DUBLIN (AP) — It has become a hallmark of the St. Patrick's Day holiday: the entire political elite of Ireland descending on the White House.
Not this year. Northern Ireland's unity government is in turmoil, and its leaders are staying put in Belfast to try to resolve their troubles. At risk is an 8-year-old governing coalition of British Protestants and Irish Catholics that is supposed to ensure lasting peace in the British territory.
First Minister Peter Robinson and Deputy First Minister Martin McGuinness spent Monday leading their parties in Belfast negotiations. Robinson's Democratic Unionists represent most Protestants, McGuinness' Sinn Fein most Catholics.
Both parties said they were making unspecified progress in a process that, should it fail, would likely trigger the dissolution of the Northern Ireland Assembly for early elections that would leave any resurrection of power-sharing in doubt.
The crisis stems from a surprise policy U-turn from Sinn Fein, which just before Christmas backed a compromise plan to cut welfare benefits, ending a budget dispute that had eroded the Northern Ireland government's ability to function. Publicly supportive of that deal, Sinn Fein last week stunned the Protestant side of the house by withdrawing support hours before a critical legislative vote on the cuts.
While the White House has been hosting Northern Ireland leaders each St. Patrick's Day since the mid-1990s heyday of Northern Ireland peacemaking, this time officials in the Obama administration sent a stern message to Belfast: Robinson and McGuinness should stay home unless they could come to Washington with a firm new agreement in place.
Adding to the political tensions is a wave of accusations and counter-accusations involving the alleged cover-up of rape cases within the secretive ranks of Sinn Fein and the allied Irish Republican Army.
Two people have accused Sinn Fein officials of warning them not to tell police of how IRA members raped them. One is a female relative of a senior IRA figure, while the other is a man who lived in a border home used as an IRA hideout.
Sinn Fein — which ended its official policy of hostility to the Northern Ireland police only in 2007 as a condition of entering the provincial government — accepts that both were raped as teenagers in the 1990s, but rejects their cover-up accusations.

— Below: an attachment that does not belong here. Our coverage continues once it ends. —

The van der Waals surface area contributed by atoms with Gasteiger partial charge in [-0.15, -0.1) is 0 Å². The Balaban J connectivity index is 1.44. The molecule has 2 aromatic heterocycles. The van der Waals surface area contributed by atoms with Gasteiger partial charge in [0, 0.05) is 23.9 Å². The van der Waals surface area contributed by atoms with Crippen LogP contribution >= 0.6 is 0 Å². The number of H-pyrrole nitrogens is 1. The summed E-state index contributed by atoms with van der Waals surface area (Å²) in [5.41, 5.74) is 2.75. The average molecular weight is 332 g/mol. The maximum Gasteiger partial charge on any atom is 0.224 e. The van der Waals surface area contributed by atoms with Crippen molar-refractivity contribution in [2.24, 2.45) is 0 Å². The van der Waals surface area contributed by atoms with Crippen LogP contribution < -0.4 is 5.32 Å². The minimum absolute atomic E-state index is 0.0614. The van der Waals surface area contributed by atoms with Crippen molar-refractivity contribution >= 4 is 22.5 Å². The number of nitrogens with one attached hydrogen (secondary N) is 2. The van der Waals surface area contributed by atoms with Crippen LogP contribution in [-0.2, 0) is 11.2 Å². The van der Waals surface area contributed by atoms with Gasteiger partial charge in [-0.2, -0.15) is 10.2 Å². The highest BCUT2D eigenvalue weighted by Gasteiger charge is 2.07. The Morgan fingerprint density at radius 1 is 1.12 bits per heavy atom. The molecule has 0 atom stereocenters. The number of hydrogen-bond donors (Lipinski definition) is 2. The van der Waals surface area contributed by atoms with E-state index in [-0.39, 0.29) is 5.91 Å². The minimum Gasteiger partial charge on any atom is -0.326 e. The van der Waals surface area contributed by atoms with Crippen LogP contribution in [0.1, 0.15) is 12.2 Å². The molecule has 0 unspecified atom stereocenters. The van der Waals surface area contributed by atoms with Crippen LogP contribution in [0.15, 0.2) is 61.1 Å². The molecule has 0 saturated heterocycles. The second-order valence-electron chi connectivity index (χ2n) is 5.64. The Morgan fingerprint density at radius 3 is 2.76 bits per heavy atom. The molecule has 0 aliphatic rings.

Irish Prime Minister Enda Kenny will be guest of honor Tuesday at the White House for the Republic of Ireland leader's presentation of a bowl of shamrock to the U.S. president. That tradition dates to the 1950s and reached its apotheosis under former President Bill Clinton, the first American leader to take a hands-on approach to brokering peace in Northern Ireland.
Kenny, while traveling over the weekend in Georgia and Texas, called on Sinn Fein to come clean about its involvement in shielding scores of perpetrators of rape and other crimes, including those committed during decades of IRA violence.
Sinn Fein party leader Gerry Adams, also on the White House guest list for Tuesday, has accused Kenny of seeking to smear his reputation in advance of Republic of Ireland elections expected in 2016. Adams today is an opposition lawmaker in the Republic of Ireland where his party is rising high in opinion polls and aiming to take part in the next government.
Adams had sharp words Monday for the U.S. government after his plans to meet State Department officials fell through in disputed circumstances. Adams said he wanted a meeting, but has been denied one.
"The State Department's handling of the issue of a meeting with me is bizarre," Adams said in New York.
State Department spokeswoman Jen Psaki said she had no immediate reaction to Adams' comments.
Both Psaki and Adams declined to describe the nature of the problems.
U.S. political pressure has been seen as influential in shaping Sinn Fein policy in the past. Sinn Fein last experienced the diplomatic cold shoulder in Washington in 2005 after British and Irish authorities accused the IRA of committing the biggest bank robbery in British history and of intimidating witnesses to an IRA killing of a man outside a Belfast pub.
The dominant IRA branch, the Provisionals, renounced violence and disarmed later that year. Small splinter groups using other IRA labels continue to mount occasional attacks today.
Associated Press reporter Matthew Lee in Washington contributed to this report.